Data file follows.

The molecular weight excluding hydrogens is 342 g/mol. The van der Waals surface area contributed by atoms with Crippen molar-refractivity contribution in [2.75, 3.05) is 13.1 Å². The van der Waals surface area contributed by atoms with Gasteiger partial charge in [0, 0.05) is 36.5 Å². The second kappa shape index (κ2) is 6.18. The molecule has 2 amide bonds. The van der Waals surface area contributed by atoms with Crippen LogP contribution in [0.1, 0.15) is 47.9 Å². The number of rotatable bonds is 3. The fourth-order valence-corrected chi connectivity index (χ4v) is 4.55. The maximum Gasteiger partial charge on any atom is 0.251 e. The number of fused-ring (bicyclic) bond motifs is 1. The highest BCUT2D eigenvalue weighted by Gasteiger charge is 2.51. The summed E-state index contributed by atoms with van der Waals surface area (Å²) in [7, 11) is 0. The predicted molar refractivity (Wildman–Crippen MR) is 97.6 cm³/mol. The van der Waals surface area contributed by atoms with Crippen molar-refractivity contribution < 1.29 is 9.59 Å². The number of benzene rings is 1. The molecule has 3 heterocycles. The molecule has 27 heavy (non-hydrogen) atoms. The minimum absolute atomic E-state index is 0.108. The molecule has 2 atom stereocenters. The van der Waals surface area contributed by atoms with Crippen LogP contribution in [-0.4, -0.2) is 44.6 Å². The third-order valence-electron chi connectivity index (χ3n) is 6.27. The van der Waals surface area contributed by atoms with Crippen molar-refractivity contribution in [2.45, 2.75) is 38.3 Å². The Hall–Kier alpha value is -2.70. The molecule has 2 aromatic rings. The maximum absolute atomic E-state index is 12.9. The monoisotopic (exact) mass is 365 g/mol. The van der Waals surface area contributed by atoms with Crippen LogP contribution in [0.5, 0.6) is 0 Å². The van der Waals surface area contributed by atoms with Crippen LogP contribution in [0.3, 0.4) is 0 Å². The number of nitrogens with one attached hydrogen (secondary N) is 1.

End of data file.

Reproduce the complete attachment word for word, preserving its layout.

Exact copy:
The molecular weight excluding hydrogens is 342 g/mol. The van der Waals surface area contributed by atoms with Crippen molar-refractivity contribution in [2.75, 3.05) is 13.1 Å². The van der Waals surface area contributed by atoms with Gasteiger partial charge in [0, 0.05) is 36.5 Å². The second kappa shape index (κ2) is 6.18. The molecule has 2 amide bonds. The van der Waals surface area contributed by atoms with Crippen LogP contribution in [0.1, 0.15) is 47.9 Å². The number of rotatable bonds is 3. The fourth-order valence-corrected chi connectivity index (χ4v) is 4.55. The maximum Gasteiger partial charge on any atom is 0.251 e. The number of fused-ring (bicyclic) bond motifs is 1. The highest BCUT2D eigenvalue weighted by Gasteiger charge is 2.51. The summed E-state index contributed by atoms with van der Waals surface area (Å²) in [7, 11) is 0. The predicted molar refractivity (Wildman–Crippen MR) is 97.6 cm³/mol. The van der Waals surface area contributed by atoms with Crippen molar-refractivity contribution < 1.29 is 9.59 Å². The number of benzene rings is 1. The molecule has 3 heterocycles. The molecule has 27 heavy (non-hydrogen) atoms. The minimum absolute atomic E-state index is 0.108. The molecule has 2 atom stereocenters. The van der Waals surface area contributed by atoms with Crippen LogP contribution in [-0.4, -0.2) is 44.6 Å². The third-order valence-electron chi connectivity index (χ3n) is 6.27. The van der Waals surface area contributed by atoms with Crippen molar-refractivity contribution in [2.45, 2.75) is 38.3 Å². The Hall–Kier alpha value is -2.70. The molecule has 2 aromatic rings. The maximum absolute atomic E-state index is 12.9. The monoisotopic (exact) mass is 365 g/mol. The van der Waals surface area contributed by atoms with Crippen LogP contribution in [0.5, 0.6) is 0 Å². The van der Waals surface area contributed by atoms with Crippen LogP contribution in [0.3, 0.4) is 0 Å². The number of nitrogens with one attached hydrogen (secondary N) is 1.